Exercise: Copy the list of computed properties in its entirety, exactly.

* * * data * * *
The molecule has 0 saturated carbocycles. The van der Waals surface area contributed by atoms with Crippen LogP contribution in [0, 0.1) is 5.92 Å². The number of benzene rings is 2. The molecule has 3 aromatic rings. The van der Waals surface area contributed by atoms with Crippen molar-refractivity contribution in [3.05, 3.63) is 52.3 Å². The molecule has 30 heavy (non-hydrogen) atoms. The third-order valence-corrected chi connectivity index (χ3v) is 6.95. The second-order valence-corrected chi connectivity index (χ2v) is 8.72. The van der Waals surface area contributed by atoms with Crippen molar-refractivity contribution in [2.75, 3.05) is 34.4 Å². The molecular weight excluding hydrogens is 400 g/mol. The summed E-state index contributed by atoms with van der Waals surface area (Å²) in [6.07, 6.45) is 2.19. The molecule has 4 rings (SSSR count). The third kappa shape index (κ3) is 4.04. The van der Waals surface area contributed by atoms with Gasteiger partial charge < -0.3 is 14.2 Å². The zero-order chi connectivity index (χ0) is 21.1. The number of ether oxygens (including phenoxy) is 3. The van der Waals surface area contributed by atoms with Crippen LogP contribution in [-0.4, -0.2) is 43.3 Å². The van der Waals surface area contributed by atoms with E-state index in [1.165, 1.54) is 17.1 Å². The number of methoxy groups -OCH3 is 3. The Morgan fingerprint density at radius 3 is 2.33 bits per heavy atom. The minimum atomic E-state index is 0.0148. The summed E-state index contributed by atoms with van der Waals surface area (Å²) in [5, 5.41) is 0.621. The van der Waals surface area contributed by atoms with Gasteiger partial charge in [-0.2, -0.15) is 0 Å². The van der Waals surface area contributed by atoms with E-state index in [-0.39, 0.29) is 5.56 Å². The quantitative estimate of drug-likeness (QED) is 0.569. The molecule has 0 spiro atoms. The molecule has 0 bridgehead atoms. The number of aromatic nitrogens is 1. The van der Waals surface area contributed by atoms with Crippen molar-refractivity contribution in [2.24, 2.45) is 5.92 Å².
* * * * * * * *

The molecule has 0 saturated carbocycles. The van der Waals surface area contributed by atoms with Crippen LogP contribution in [0, 0.1) is 5.92 Å². The number of benzene rings is 2. The molecule has 3 aromatic rings. The van der Waals surface area contributed by atoms with Crippen molar-refractivity contribution in [3.05, 3.63) is 52.3 Å². The molecule has 30 heavy (non-hydrogen) atoms. The third-order valence-corrected chi connectivity index (χ3v) is 6.95. The second-order valence-corrected chi connectivity index (χ2v) is 8.72. The van der Waals surface area contributed by atoms with Crippen molar-refractivity contribution in [2.75, 3.05) is 34.4 Å². The molecular weight excluding hydrogens is 400 g/mol. The summed E-state index contributed by atoms with van der Waals surface area (Å²) in [6.07, 6.45) is 2.19. The molecule has 4 rings (SSSR count). The third kappa shape index (κ3) is 4.04. The van der Waals surface area contributed by atoms with Gasteiger partial charge < -0.3 is 14.2 Å². The zero-order chi connectivity index (χ0) is 21.1. The number of ether oxygens (including phenoxy) is 3. The van der Waals surface area contributed by atoms with Crippen LogP contribution in [-0.4, -0.2) is 43.3 Å². The van der Waals surface area contributed by atoms with E-state index in [1.165, 1.54) is 17.1 Å². The number of methoxy groups -OCH3 is 3. The Morgan fingerprint density at radius 3 is 2.33 bits per heavy atom. The minimum atomic E-state index is 0.0148. The summed E-state index contributed by atoms with van der Waals surface area (Å²) in [5, 5.41) is 0.621. The van der Waals surface area contributed by atoms with Gasteiger partial charge in [-0.2, -0.15) is 0 Å². The van der Waals surface area contributed by atoms with E-state index in [-0.39, 0.29) is 5.56 Å². The quantitative estimate of drug-likeness (QED) is 0.569. The molecule has 0 spiro atoms. The molecule has 0 bridgehead atoms. The number of aromatic nitrogens is 1. The van der Waals surface area contributed by atoms with Crippen molar-refractivity contribution in [2.24, 2.45) is 5.92 Å².